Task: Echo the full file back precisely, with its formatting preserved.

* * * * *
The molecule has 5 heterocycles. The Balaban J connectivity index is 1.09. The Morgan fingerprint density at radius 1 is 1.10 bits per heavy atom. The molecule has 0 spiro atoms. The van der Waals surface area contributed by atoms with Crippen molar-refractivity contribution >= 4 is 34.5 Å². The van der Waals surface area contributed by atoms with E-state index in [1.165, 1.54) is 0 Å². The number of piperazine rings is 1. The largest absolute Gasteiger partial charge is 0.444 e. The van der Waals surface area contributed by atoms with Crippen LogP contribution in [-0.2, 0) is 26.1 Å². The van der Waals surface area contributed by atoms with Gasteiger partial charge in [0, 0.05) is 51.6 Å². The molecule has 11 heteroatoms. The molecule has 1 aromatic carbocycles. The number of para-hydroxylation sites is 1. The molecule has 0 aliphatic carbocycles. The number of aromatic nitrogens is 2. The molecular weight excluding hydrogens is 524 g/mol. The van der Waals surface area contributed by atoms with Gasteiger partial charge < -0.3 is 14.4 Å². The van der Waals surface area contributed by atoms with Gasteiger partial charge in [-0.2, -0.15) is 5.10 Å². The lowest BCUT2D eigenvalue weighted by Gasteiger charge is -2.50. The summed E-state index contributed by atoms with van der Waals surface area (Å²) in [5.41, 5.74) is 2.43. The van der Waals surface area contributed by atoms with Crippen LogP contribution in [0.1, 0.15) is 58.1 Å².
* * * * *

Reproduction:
The molecule has 5 heterocycles. The Balaban J connectivity index is 1.09. The Morgan fingerprint density at radius 1 is 1.10 bits per heavy atom. The molecule has 0 spiro atoms. The van der Waals surface area contributed by atoms with Crippen molar-refractivity contribution >= 4 is 34.5 Å². The van der Waals surface area contributed by atoms with E-state index in [1.165, 1.54) is 0 Å². The number of piperazine rings is 1. The largest absolute Gasteiger partial charge is 0.444 e. The van der Waals surface area contributed by atoms with Crippen LogP contribution in [-0.2, 0) is 26.1 Å². The van der Waals surface area contributed by atoms with Gasteiger partial charge in [0, 0.05) is 51.6 Å². The molecule has 11 heteroatoms. The molecule has 1 aromatic carbocycles. The number of para-hydroxylation sites is 1. The molecule has 0 aliphatic carbocycles. The number of aromatic nitrogens is 2. The molecular weight excluding hydrogens is 524 g/mol. The van der Waals surface area contributed by atoms with Gasteiger partial charge < -0.3 is 14.4 Å². The van der Waals surface area contributed by atoms with Gasteiger partial charge in [-0.2, -0.15) is 5.10 Å². The lowest BCUT2D eigenvalue weighted by Gasteiger charge is -2.50. The summed E-state index contributed by atoms with van der Waals surface area (Å²) in [5.41, 5.74) is 2.43. The van der Waals surface area contributed by atoms with Crippen LogP contribution in [0.1, 0.15) is 58.1 Å².